Eddie George. Photo: Courtesy of Tennessee State University Athletics
Being a first year head coach is tough for anyone at any level, but being one of the greatest running backs in the history of the NFL and a Tennessee Titans legend can add some extra stress. Eddie George is entering his first year as skipper of the Tennessee State University football team but in Monday’s Ohio Valley Conference Football Media Day on July 19, he seemed as cool and confident as ever.
“I’m looking forward to compete against these great universities, these wonderful coaches, and really to inspire and mentor these great young men,” George said. “We’re just really excited about this first year.”
George, a graduate of Ohio State University and a member of the College Football Hall of Fame, had no intentions of becoming a coach. He wanted to spend time with his family, work on his acting career, and focus on his other independent ventures. Yet he decided to take the job after much consideration and realizing just how much he could get out of it–working with young men, helping them both on the field and in the classroom.
“I never thought that I would enjoy [coaching] as much as I have,” he said. “From being a player and looking at every level, I saw the grind and the stress involved in coaching and wanted no part in that. Now that I’ve done my due diligence, some soul searching, and since I’m in the business, it’s been really rewarding. This has been a tough season for me personally, losing both my parents in a span of two months. I realized I needed this opportunity more than it needed me.”
The upcoming 2021-2022 season will look a bit different from past seasons, as the OVC and many conferences underwent a spring season in early 2021 and will now have to play a normal fall season. This unprecedented schedule pushes up and rearranges the normal workouts and training that college football players are used to. Because of this, George and his new staff have had to get players ready and healthy in a shorter amount of time, in addition to getting accustomed to their first year of coaching.
“There are four different phases to a season. There’s the actual season, winter conditioning, the spring season, and then summer conditioning. This year has been interesting because between the spring and summer there was maybe a month where these kids had a chance to recover, get their bodies right, and really get ready for the rigors of the season,” George explains. “We had to keep that in mind as a staff to not put too much on them too early on.”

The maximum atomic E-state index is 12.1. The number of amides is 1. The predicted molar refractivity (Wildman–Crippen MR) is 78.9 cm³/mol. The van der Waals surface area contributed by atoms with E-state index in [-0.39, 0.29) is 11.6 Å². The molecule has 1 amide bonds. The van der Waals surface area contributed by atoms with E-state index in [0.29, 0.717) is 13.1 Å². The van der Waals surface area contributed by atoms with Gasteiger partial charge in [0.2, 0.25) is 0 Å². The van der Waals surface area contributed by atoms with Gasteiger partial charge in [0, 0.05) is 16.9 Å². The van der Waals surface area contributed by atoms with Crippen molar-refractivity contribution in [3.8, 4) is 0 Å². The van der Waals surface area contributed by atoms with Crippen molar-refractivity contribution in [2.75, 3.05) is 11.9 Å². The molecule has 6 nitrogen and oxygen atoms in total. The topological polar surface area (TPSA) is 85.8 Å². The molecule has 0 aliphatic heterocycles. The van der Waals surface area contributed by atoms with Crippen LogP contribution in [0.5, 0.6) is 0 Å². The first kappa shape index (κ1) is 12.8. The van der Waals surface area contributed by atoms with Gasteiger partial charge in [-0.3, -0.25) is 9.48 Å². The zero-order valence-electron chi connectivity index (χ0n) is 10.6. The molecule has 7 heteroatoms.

The Tigers struggled last season, going 2-5 snd winning their sole two games against Eastern Illinois and UT Martin. In this year’s OVC Preseason Football Poll, TSU was picked to finish fifth in the conference behind UT Martin, SEMO, Austin Peay, and the expected winner, Murray State. Among the Tigers roster were eight players who were named to the All-OVC Preseason Football Team, the most only behind Murray State who had 10. This list includes OVC Freshman of the Year Devon Starling.
“I feel it’s exciting [to play for George] because I get to pick his brain and learn from him. I know he can help my game go to another level,” said Starling. “All I ever wanted was an opportunity to get better and become the best I can be as a player and a person. I feel like Coach George coming here has become a great role model.”
Starling, who led all freshmen nationally in rushing, finished the season with 648 yards on 124 carries and three touchdowns. The Antioch, Tenn. native averaged 5.2 yards per carry, 92.6 yards per game, and ranked 16th nationally. Last season, he recorded three 100-yard games with a season-best 149 yards at Murray State, one week before running for 134 yards against UT Martin.
“As soon as we came in, we introduced ourselves and had a long conversation about what he expected from me and what I expected from him,” Starling shared. “One thing about him is he asked me what I needed from him. It wasn’t just him asking what he needed from me, so I could tell he cared about more than just the football aspect.”
As a Hall of Fame running back himself, George plans to build his team around Starling and the offensive line. With a great running game, it can take pressure off of the quarterback and allow him to succeed while forcing the defense to stop both the run and passing game.
“It’s important for us to establish a culture. I believe in winning and establishing a team from the inside out,” George said. “I believe by having a strong and powerful running attack, it allows us to become more efficient.
George will be taking the field as head coach of the Tigers on Sept. 5 as the team takes on Kentucky State for their first home game at none other than Nissan Stadium, the arena that the former Titan accomplished so much in. While George’s journey to this head coaching position was not a quick and easy one, it was one that he never imagined he’d love so much.
“It’s been fulfilling and fascinating.” George explains, “Every morning when I wake up, I have the opportunity to be a difference maker. It’s not about me anymore, it’s about serving these young men.”